Nicole DuFault, 40, entered a guilty plea on three counts of aggravated criminal sexual contact Wednesday
A former New Jersey high school teacher who was charged with having sex with multiple students on school grounds, has pleaded guilty on the eve of her criminal trial.
Nicole DuFault, 40, entered a guilty plea on three counts of aggravated criminal sexual contact Wednesday, as jury selection was underway, agreeing to register as a sex offender, give up her government employment and teaching licenses.
The language arts teacher was originally accused of having sex with six male students, ages 14 and 15, from Columbia High School in 2013 and 2014 and later blamed it on a brain disorder.
As part of the deal with the Essex County prosecutor’s office, she agreed to be on parole supervision for life and is expected to be handed a sentence of five years in New Jersey State Prison on June 8.
Assistant Prosecutor Eric Plant said: ‘We believe this is an appropriate resolution.’
Dufault was arrested in 2014 for having sex with the boys she taught in Maplewood.
Her defense since then has been that she has a brain injury which made her powerless to stop their advances and that they were the ones who initiated the indecent relationships.
Her contact with the boys was separate, repeated and on at least one occasion, one watched as she performed oral sex on another and filmed it with his cell phone.
As the single mother-of-two awaited trial, the boys’ parents filed legal action against her.
Some demanded up to $1million from her and the school district which they say put their sons at risk by allowing her access to some of the areas on campus where some of the incidents happened during a summer program.
The language arts teacher was originally accused of having sex with six male students, ages 14 and 15, from Columbia High School in 2013 and 2014
In one case, the parents of two underage boys banded together to file a lawsuit against Dufault and the school district in September 2016.
They asked for $1million plus lawyers’ fees to compensate the boys who they say were ‘intellectually disabled’ and ‘vulnerable’.
In one of the lawsuits, they describe how Dufault allegedly invited the boys to spend time in her classroom during free periods.
The second was filed by the parents of a former student who was a freshman when he had sex with Dufault in 2014.
In one of the suits, the parents’ lawyer described how she ‘spoke with them about lewd and sexual actions, brushed up again their bodies and touched intimate and personal parts of their bodies in front of other students in the social group.’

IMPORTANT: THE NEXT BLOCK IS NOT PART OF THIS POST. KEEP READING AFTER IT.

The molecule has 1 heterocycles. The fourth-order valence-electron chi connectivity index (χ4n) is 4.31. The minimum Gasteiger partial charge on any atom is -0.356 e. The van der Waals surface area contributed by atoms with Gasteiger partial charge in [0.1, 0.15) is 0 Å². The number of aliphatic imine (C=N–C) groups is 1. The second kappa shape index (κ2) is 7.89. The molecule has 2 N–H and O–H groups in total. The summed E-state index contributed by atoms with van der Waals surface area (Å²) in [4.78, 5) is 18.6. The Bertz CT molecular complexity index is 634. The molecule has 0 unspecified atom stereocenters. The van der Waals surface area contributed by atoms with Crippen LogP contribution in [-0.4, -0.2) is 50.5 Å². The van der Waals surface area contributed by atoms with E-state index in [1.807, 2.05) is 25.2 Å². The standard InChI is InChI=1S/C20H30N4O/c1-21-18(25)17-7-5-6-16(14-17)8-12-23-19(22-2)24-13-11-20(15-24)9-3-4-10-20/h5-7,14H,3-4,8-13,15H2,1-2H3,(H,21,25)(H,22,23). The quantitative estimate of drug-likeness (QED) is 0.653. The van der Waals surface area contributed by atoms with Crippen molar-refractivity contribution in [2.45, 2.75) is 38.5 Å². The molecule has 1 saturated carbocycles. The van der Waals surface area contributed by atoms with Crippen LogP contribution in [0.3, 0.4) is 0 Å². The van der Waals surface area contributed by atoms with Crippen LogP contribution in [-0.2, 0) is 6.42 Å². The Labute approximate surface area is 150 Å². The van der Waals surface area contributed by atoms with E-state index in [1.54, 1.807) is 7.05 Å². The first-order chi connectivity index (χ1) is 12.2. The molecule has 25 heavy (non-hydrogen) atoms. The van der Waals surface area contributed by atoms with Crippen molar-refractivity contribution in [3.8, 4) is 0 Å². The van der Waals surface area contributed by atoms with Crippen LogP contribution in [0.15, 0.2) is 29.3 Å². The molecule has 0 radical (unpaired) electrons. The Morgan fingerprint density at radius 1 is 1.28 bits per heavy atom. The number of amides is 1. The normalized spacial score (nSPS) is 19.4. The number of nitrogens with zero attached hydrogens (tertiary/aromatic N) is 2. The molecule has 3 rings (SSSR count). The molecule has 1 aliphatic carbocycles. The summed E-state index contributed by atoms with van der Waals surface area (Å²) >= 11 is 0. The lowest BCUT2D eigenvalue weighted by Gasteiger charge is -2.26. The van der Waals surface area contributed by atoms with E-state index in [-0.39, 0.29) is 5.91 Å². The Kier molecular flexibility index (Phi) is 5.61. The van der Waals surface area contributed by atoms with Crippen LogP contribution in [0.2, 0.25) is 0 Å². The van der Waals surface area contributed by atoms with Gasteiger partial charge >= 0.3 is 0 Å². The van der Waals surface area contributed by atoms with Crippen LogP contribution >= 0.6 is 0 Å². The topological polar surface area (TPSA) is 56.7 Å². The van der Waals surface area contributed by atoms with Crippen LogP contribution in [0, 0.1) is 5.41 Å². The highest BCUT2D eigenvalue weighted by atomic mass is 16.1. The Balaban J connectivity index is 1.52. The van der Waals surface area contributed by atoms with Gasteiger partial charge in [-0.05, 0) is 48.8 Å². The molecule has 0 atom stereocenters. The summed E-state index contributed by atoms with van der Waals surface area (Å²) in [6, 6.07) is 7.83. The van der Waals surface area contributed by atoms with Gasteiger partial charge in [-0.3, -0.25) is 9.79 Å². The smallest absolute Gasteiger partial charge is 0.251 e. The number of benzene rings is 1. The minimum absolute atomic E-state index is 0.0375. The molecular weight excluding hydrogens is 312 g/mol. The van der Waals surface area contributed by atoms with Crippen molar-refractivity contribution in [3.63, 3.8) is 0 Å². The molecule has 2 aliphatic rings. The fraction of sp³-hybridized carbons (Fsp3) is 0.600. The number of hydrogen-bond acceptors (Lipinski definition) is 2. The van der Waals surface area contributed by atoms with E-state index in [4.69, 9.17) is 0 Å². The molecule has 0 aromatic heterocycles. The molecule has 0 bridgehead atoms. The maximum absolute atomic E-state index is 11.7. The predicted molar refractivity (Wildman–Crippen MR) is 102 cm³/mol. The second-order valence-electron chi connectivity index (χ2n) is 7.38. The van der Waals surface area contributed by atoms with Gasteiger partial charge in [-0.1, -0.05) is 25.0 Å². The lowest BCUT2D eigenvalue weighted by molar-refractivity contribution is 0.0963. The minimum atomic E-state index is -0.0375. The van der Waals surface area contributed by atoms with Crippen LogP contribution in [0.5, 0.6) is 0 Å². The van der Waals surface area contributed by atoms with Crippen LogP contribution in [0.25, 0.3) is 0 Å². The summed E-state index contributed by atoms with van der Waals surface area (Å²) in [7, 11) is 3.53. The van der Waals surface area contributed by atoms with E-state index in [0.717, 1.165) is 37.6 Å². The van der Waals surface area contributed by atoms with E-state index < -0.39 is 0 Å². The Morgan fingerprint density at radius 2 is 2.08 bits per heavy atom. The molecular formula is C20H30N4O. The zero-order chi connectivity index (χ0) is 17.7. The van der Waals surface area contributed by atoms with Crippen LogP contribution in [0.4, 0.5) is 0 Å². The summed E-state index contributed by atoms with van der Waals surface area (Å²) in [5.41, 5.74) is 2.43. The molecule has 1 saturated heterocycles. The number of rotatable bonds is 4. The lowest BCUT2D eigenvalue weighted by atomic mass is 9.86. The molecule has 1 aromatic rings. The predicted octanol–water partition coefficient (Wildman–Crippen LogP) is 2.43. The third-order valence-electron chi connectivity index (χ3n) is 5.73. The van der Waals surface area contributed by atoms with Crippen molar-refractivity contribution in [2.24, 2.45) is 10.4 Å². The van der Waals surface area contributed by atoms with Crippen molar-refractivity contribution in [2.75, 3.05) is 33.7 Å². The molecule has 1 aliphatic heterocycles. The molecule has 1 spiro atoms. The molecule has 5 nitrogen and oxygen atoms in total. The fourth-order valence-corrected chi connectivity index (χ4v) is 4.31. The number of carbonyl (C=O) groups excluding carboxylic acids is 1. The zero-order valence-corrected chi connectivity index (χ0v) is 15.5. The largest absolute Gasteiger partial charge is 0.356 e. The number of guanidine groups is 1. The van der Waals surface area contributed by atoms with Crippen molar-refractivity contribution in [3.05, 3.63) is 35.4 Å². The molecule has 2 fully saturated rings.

They say she had sex with the boys on campus and in her car.
Some say she sometimes altered their records to allow them to skip class and not get into trouble.
She’s expected to be handed a sentence of five years in New Jersey State Prison on June 8
The third lawsuit, filed on behalf of another boy, was lodged in October this year.
It claims that he had sex with Dufault in her car in the high school parking lot. He has not specified how much he wishes to receive.
Dufault’s lawyer Tim Smith previously told Tap Into: ‘You had a particularly overly aggressive group of students who came into contact with a teacher who suffered from brain damage.’
He did admit there were areas of the school where the incidents took place that were open to them and appeared to try to blame the school for the incidents themselves, claiming they never screened Dufault after a brain surgery.
‘You had a program that took place in an isolated part of the school where there was nobody there to control the situation, then you couple that with the fact that the school never screened her post-brain surgery.
‘She also had a home front situation that was troubled with her husband having been arrested and she was taking care of the kids herself.
‘You had a whirlwind of events that led to this victimization of her,’ he added.
A school spokesperson previously said the allegations against Dufault were ‘disturbing’.
‘The nature of the charges are the most difficult that schools, parents and children would ever have to discuss together,’ the spokesman added.
They declined to discuss the matter of the lawsuits.
‘By law, administrators and Board of Education members are not permitted to publicly discuss personnel or individual student matters, ongoing litigation, or other issues requiring confidentiality.
‘However, we can affirm we believe deeply in our mission to provide our students with a safe and healthy learning environment.
‘We are hopeful that the process will bring closure to this painful chapter in our community’s history,’ the spokesperson added.